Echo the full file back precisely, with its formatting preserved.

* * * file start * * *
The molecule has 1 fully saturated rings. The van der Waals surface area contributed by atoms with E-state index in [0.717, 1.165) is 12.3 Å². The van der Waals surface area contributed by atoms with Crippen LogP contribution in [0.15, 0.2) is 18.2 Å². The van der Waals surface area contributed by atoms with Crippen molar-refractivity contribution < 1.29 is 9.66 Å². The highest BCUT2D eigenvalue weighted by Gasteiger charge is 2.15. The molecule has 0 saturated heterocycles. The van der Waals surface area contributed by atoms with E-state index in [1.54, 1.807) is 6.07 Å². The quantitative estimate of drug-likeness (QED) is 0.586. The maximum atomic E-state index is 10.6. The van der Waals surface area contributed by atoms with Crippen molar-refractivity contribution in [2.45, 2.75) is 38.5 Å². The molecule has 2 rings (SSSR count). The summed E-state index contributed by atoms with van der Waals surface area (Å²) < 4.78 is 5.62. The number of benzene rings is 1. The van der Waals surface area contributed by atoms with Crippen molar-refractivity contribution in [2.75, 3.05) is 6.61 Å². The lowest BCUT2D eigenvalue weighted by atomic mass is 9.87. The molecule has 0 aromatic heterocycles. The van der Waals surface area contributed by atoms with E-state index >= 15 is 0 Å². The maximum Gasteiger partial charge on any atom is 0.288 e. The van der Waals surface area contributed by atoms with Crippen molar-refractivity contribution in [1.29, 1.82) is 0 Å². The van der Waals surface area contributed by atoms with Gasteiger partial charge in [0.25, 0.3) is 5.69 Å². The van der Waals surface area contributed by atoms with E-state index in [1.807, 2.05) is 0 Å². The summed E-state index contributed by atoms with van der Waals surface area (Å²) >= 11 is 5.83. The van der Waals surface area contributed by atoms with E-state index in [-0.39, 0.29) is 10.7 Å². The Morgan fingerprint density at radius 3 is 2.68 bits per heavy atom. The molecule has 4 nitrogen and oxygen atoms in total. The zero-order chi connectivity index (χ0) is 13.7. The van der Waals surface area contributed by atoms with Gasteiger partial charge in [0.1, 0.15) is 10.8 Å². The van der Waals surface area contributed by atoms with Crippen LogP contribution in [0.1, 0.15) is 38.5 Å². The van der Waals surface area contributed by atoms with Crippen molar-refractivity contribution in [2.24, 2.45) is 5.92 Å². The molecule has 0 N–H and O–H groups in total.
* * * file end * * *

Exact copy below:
The molecule has 1 fully saturated rings. The van der Waals surface area contributed by atoms with E-state index in [0.717, 1.165) is 12.3 Å². The van der Waals surface area contributed by atoms with Crippen LogP contribution in [0.15, 0.2) is 18.2 Å². The van der Waals surface area contributed by atoms with Crippen molar-refractivity contribution < 1.29 is 9.66 Å². The highest BCUT2D eigenvalue weighted by Gasteiger charge is 2.15. The molecule has 0 saturated heterocycles. The van der Waals surface area contributed by atoms with E-state index in [1.54, 1.807) is 6.07 Å². The quantitative estimate of drug-likeness (QED) is 0.586. The maximum atomic E-state index is 10.6. The van der Waals surface area contributed by atoms with Crippen molar-refractivity contribution in [2.45, 2.75) is 38.5 Å². The molecule has 2 rings (SSSR count). The summed E-state index contributed by atoms with van der Waals surface area (Å²) < 4.78 is 5.62. The number of benzene rings is 1. The van der Waals surface area contributed by atoms with Crippen molar-refractivity contribution in [2.75, 3.05) is 6.61 Å². The lowest BCUT2D eigenvalue weighted by atomic mass is 9.87. The molecule has 0 aromatic heterocycles. The van der Waals surface area contributed by atoms with E-state index >= 15 is 0 Å². The maximum Gasteiger partial charge on any atom is 0.288 e. The van der Waals surface area contributed by atoms with Crippen molar-refractivity contribution in [1.29, 1.82) is 0 Å². The van der Waals surface area contributed by atoms with Gasteiger partial charge in [0.25, 0.3) is 5.69 Å². The van der Waals surface area contributed by atoms with E-state index in [1.807, 2.05) is 0 Å². The summed E-state index contributed by atoms with van der Waals surface area (Å²) >= 11 is 5.83. The van der Waals surface area contributed by atoms with E-state index in [-0.39, 0.29) is 10.7 Å². The Morgan fingerprint density at radius 3 is 2.68 bits per heavy atom. The molecule has 4 nitrogen and oxygen atoms in total. The zero-order chi connectivity index (χ0) is 13.7. The van der Waals surface area contributed by atoms with Gasteiger partial charge in [0.1, 0.15) is 10.8 Å². The van der Waals surface area contributed by atoms with Crippen LogP contribution in [0.1, 0.15) is 38.5 Å². The van der Waals surface area contributed by atoms with Crippen molar-refractivity contribution in [2.24, 2.45) is 5.92 Å². The molecule has 0 N–H and O–H groups in total.